The year was 1989.
The place? McKenzie Arena in Chattanooga.
It was a triple concert featuring Cinderella, The Bullet Boys and Winger. Christi Michael and I had wiggled and wormed our way to the front of the stage. We were 18.
Kip Winger, frontman of Winger, towered above us doing his thing. Dressed in black, with big dark hair and drenched in sweat, he belted out “Seventeen,” “Headed for a Heartbreak” and other hits that had landed his band in the thick of glam-metal culture.
Fast forward to the present. I’m on the phone with Kip while he’s munching gluten-free toast with coconut butter. We’re talking about rock and roll, what Winger has been up to these past couple of decades and about their upcoming Saturday performance in Atlanta.
“The days of MTV and hardcore rock,” I said. “What was it like to be an integral part of that?”
“It was everything you can imagine and more,” the multi-platinum recording artist answered. “Except I never did drugs. I got that out of my system when I was in my teens. Performing was the most important thing to me. I played it pretty clean.”
Born in Denver to jazz musician parents, Kip and his brothers formed a rock band early on and began playing the bar scene. Eventually Kip moved to New York and waited tables, continued to study music and got a break through songwriting. He met Reb Beach and began recording demos. Eventually they formed a band along with drummer Rod Morgenstein and keyboard player Paul Taylor. But not before Kip spent some time playing bass in Alice Cooper’s band. He left Cooper in 1987 to focus on his own project. It was Cooper who suggested Kip’s project be called Winger.
Together the members of Winger made awesome sounds, sold a lot of records and had a lot of fun. And then, something unimaginable happened. Something that would shake the very foundation of rock music — at least for a while. That something? Grunge.
“How did I feel during the grunge years?” Kip once echoed an interviewer. “Unemployed.”
“I kind-of went anti-public,” he told me. “I fell out of the scene altogether ... I moved to Santa Fe, New Mexico.”
There, he built a studio in the hills and started writing and producing music his way. He expanded and embraced his talents as a composer. He sought out able teachers, he studied with masters and he created. He even wrote a critically-applauded symphonic piece for the San Francisco Ballet called “Ghosts” now running in London.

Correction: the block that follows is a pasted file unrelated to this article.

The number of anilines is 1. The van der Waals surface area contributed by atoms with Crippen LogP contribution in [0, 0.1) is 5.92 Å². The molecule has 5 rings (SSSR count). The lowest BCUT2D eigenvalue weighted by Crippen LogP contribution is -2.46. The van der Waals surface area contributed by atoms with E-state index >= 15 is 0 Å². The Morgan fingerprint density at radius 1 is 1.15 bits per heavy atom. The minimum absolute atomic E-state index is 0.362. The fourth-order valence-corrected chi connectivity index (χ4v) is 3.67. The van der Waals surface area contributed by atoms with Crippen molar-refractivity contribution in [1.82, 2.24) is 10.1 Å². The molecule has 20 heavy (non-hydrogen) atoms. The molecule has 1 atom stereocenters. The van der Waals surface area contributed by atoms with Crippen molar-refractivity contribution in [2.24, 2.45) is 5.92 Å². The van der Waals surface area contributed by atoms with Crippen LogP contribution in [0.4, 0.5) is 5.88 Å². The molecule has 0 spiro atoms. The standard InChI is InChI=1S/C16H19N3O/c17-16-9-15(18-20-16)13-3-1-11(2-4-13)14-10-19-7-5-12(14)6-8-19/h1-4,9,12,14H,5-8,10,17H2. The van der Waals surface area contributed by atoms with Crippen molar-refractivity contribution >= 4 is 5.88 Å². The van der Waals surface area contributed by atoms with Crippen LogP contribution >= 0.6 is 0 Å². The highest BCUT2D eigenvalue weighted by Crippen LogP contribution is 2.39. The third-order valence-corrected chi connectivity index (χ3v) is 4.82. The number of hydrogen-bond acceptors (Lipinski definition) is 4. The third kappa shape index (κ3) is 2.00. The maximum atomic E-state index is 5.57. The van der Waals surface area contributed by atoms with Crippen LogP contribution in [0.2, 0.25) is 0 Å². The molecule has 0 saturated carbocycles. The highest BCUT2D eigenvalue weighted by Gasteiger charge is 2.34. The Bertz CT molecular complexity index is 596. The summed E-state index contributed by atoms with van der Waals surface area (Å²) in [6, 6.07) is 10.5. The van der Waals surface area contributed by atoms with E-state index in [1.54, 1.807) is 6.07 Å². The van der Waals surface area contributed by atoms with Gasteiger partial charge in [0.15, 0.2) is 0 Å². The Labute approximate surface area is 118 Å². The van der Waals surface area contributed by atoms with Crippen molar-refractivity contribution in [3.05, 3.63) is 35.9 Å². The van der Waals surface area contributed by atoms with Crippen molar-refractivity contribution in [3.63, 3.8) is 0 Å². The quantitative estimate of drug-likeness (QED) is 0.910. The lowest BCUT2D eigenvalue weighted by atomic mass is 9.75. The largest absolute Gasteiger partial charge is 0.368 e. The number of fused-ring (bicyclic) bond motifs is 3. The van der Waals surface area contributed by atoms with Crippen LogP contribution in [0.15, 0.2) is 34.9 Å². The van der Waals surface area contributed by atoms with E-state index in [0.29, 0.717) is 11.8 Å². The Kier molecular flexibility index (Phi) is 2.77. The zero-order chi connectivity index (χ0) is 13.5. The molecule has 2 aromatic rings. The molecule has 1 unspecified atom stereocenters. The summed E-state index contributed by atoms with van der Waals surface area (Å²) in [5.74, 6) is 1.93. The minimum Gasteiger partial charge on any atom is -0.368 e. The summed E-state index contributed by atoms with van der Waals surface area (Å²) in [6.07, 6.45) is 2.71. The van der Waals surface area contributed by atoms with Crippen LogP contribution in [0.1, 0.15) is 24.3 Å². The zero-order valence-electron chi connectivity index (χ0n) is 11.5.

“In Santa Fe,” Kip told me, “I did what I wanted to do. I didn’t care if anyone liked what I was doing or not. The only way to do art is to not care what people think. Art, when you try to make it for other people, it’s not authentic. You, for example, you’re writing a book. You can’t care what anyone else thinks.”
“There’s going to be people who like what you do and people who won’t,” he added. “The key is whether or not you like it.”
In 2009 Winger released their fifth studio album, “Karma.”
The reviews were good. I recommend it to anyone with an appetite for true hard rock served up by legends of the stage. You can sample four of the 10 tracks online at www.wingertheband.com.
A resident of Nashville, Tenn., Kip works both solo and with a variety of other artists on a variety of different projects including, of course, Winger. He writes music, performs powerful acoustic shows, and about every two years goes on tour with Winger. In fact, on Saturday Winger will close out the Summer Rock Series at Wild Bill’s at 2705 Market St. in Atlanta. Tickets can be purchased in advance at www.ticketmaster.com or can be obtained at the door.
Keep up with Kip at www.kipwinger.com.
Connie Hall-Scott is a freelance writer and a resident of Dalton. Her first book, “Haunted Dalton, Georgia,” published by History Press, is scheduled for release in October.
The year was 1989.
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